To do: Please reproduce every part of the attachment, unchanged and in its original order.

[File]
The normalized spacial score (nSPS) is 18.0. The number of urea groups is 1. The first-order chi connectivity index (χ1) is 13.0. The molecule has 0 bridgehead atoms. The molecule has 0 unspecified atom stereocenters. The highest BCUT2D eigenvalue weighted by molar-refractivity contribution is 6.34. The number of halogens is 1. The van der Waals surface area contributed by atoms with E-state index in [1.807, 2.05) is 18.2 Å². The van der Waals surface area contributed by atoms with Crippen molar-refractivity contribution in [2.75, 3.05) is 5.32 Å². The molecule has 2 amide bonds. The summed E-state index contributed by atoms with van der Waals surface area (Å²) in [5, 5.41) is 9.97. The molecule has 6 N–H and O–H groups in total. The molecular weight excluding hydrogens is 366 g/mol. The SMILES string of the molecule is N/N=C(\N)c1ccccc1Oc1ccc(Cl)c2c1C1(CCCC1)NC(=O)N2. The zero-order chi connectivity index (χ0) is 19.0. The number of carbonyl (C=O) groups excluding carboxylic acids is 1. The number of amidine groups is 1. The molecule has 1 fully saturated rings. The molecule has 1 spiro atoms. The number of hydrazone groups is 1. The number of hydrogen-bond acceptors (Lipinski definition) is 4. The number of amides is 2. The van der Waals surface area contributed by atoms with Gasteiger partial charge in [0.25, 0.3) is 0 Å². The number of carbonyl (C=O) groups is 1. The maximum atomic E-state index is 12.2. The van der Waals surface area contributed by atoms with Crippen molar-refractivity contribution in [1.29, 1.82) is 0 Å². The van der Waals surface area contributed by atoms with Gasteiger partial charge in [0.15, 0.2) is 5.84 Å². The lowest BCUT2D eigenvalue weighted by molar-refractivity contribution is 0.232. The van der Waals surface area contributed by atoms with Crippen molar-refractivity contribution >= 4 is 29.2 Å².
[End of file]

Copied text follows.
The normalized spacial score (nSPS) is 18.0. The number of urea groups is 1. The first-order chi connectivity index (χ1) is 13.0. The molecule has 0 bridgehead atoms. The molecule has 0 unspecified atom stereocenters. The highest BCUT2D eigenvalue weighted by molar-refractivity contribution is 6.34. The number of halogens is 1. The van der Waals surface area contributed by atoms with E-state index in [1.807, 2.05) is 18.2 Å². The van der Waals surface area contributed by atoms with Crippen molar-refractivity contribution in [2.75, 3.05) is 5.32 Å². The molecule has 2 amide bonds. The summed E-state index contributed by atoms with van der Waals surface area (Å²) in [5, 5.41) is 9.97. The molecule has 6 N–H and O–H groups in total. The molecular weight excluding hydrogens is 366 g/mol. The SMILES string of the molecule is N/N=C(\N)c1ccccc1Oc1ccc(Cl)c2c1C1(CCCC1)NC(=O)N2. The zero-order chi connectivity index (χ0) is 19.0. The number of carbonyl (C=O) groups excluding carboxylic acids is 1. The number of amidine groups is 1. The molecule has 1 fully saturated rings. The molecule has 1 spiro atoms. The number of hydrazone groups is 1. The number of hydrogen-bond acceptors (Lipinski definition) is 4. The number of amides is 2. The van der Waals surface area contributed by atoms with Gasteiger partial charge in [0.25, 0.3) is 0 Å². The number of carbonyl (C=O) groups is 1. The maximum atomic E-state index is 12.2. The van der Waals surface area contributed by atoms with Crippen molar-refractivity contribution in [1.29, 1.82) is 0 Å². The van der Waals surface area contributed by atoms with Gasteiger partial charge in [0.15, 0.2) is 5.84 Å². The lowest BCUT2D eigenvalue weighted by molar-refractivity contribution is 0.232. The van der Waals surface area contributed by atoms with Crippen molar-refractivity contribution >= 4 is 29.2 Å².